What impels the leaders of a religion to begin systematically to convert an entire continent? How do they go about doing it? How thorough is the conversion to be? What roles do politics and military conquest play in such religious conversion? How does conversion proceed in society, and how does it change society? Fletcher is well qualified to answer these and many other related questions with respect to the Christianizing of Europe during the Middle Ages. The prize-winning author of Moorish Spain and The Search for El Cid, he teaches at the University of York and is a Fellow of the Royal Historical Society. specializing in medieval Spanish history. Spanning an entire millennium and a whole continent, his new work is dauntingly broad in scope, but his lucid presentation and lively and engaging style will carry even casual readers smoothly along. Recommended for both academic and public libraries.?James F. DeRoche, Alexandria, Va.
Copyright 1998 Reed Business Information, Inc. --This text refers to an out of print or unavailable edition of this title.
Fletcher weaves a rich tapestry out of a complex array of materials. He carefully addresses a nonspecialist audience, largely abandoning explanation of the acceptance of Christianity in favor of description of it. Guided by 10 considerations concerning evangelism and conversion, communication and acceptance, he is sensitive to the various ways in which Europe was Christianized and Christianity Europeanized during the course of a thousand years and amid considerable cultural, geographic, and linguistic diversity. Because of his 10-point agenda and because he resists dissolving stories into a single master narrative, his rambling but not superficial description depicts a conversion process that amounted to the continuing invention of Europe, a process that was cultural, not isolatedly individual, and intimately connected with economic, social, and political developments that often involved, as Fletcher puts it, "looking both ways." The conversion Fletcher describes extended beyond the temporal and geographic limits he sets, of course, and his narrative provides essential background for understanding Christianity's shape and cultural impact today, at the end of its second millennium. Steve Schroeder --This text refers to an out of print or unavailable edition of this title.See all Editorial Reviews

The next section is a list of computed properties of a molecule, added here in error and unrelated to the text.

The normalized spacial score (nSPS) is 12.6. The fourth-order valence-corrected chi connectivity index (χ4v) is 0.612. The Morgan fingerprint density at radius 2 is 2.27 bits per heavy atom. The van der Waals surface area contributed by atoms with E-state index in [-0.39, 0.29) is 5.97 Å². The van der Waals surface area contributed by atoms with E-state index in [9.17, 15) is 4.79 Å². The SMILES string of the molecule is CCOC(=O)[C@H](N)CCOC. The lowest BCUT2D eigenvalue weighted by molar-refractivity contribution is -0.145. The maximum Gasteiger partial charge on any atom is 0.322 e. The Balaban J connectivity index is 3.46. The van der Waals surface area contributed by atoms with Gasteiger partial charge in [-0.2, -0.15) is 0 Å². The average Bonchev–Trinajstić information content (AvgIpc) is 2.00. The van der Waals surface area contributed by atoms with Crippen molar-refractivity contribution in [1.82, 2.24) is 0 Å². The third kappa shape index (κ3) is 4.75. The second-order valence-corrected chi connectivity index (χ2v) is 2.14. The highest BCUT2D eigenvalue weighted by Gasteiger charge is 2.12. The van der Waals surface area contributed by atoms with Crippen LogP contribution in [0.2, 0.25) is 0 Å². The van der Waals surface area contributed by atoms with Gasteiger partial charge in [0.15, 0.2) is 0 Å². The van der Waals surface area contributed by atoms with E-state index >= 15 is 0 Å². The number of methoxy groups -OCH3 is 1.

This is a well written if very dense history of a fascinating time of change. Change for many different pagan groups, tribes and peoples across the varied regions of Europe as... Read morePublished 20 months ago by blooms
Very organized and informative
a b c d e f g h i j k l m n o p q r
Richard Fletcher has written a brilliant and comprehensive history of the expansion of Christianity in Europe following the collapse of the Roman Empire. Read morePublished on September 7, 2009 by doc peterson
This is a scholarly work from a fantastically informed writer. But it's very narrowly focused, very detailed, and very poorly signposted. Read morePublished on August 28, 2007 by Lynn A. Weber
If you want to know how Europe became Christian (to the extent that it did), I can hardly recommend this book too highly. Read morePublished on January 7, 2007 by David Marshall
A lot of this book confirms stuff I already suspected; that Christianity had inherited the Greek-Roman civilization and this was an important tool in converting Germanic and Slavic... Read morePublished on March 15, 2006 by Pen Name
This is easily one of the most entertaining, and readable, works on this topic I've encountered. Fletcher's style is witty, chatty, and accessible. Read morePublished on September 29, 2004 by Leigh Ann
This book is a compendium of dates, places, facts, and personages bearing on the penetration of Christianity into pagan Europe from Late Antiquity onwards. Read morePublished on April 11, 2004 by David E. Blair